Australia's central bank today kept interest rates at a record low 2.5% for a seventh board meeting in a row amid only tentative signs that the non-mining economy is improving.

The central bank indicated a "period of stability" in the cash rate as the commodity-powered nation's transition away from its reliance on the mining sector struggles to take hold.

"In the board's judgement, monetary policy is appropriately configured to foster sustainable growth in demand and inflation outcomes consistent with the target," the bank said in a statement that was similar to a month ago.

Governor Glenn Stevens said consumer demand had firmed "slightly", on the back of a solid expansion in housing construction. 

Business conditions and confidence had also improved and exports were rising, he noted.

But at the same time, resources sector investment spending was set to decline significantly.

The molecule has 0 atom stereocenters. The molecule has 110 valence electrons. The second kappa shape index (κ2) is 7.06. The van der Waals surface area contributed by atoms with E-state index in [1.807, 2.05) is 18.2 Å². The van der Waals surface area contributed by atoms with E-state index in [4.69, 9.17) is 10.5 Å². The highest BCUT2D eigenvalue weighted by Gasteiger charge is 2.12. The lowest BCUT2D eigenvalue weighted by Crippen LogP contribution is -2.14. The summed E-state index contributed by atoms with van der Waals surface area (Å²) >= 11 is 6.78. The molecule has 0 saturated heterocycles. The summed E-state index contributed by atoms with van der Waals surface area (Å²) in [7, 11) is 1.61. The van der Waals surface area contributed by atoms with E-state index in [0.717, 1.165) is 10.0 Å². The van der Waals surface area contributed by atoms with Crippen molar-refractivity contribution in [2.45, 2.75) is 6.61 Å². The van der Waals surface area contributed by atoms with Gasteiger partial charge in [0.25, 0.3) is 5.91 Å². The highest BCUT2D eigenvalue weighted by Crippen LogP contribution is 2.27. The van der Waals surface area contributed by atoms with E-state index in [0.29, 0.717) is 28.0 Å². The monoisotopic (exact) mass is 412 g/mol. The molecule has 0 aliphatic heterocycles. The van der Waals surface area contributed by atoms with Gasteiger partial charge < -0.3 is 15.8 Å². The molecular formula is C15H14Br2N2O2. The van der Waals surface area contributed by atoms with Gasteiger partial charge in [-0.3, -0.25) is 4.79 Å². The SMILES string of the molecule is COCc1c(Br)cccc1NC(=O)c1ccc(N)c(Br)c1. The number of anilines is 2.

"At this stage, signs of improvement in investment intentions in other sectors are only tentative, as firms wait for more evidence of improved conditions before committing to expansion plans," he said.

Public spending was also set to be subdued while the unemployment rate - currently at 6% and already the highest in a decade - was expected to rise "a little further in the near term".

Looking ahead, Stevens said "continued accommodative monetary policy should provide support to demand, and help growth to strengthen over time". 

"Inflation is expected to be consistent with the 2-3%t target over the next two years," he added.

Most economists saw nothing in the latest comments from the RBA to change their forecasts for the cash rate with the next move widely tipped to be a rise, but not until early 2015.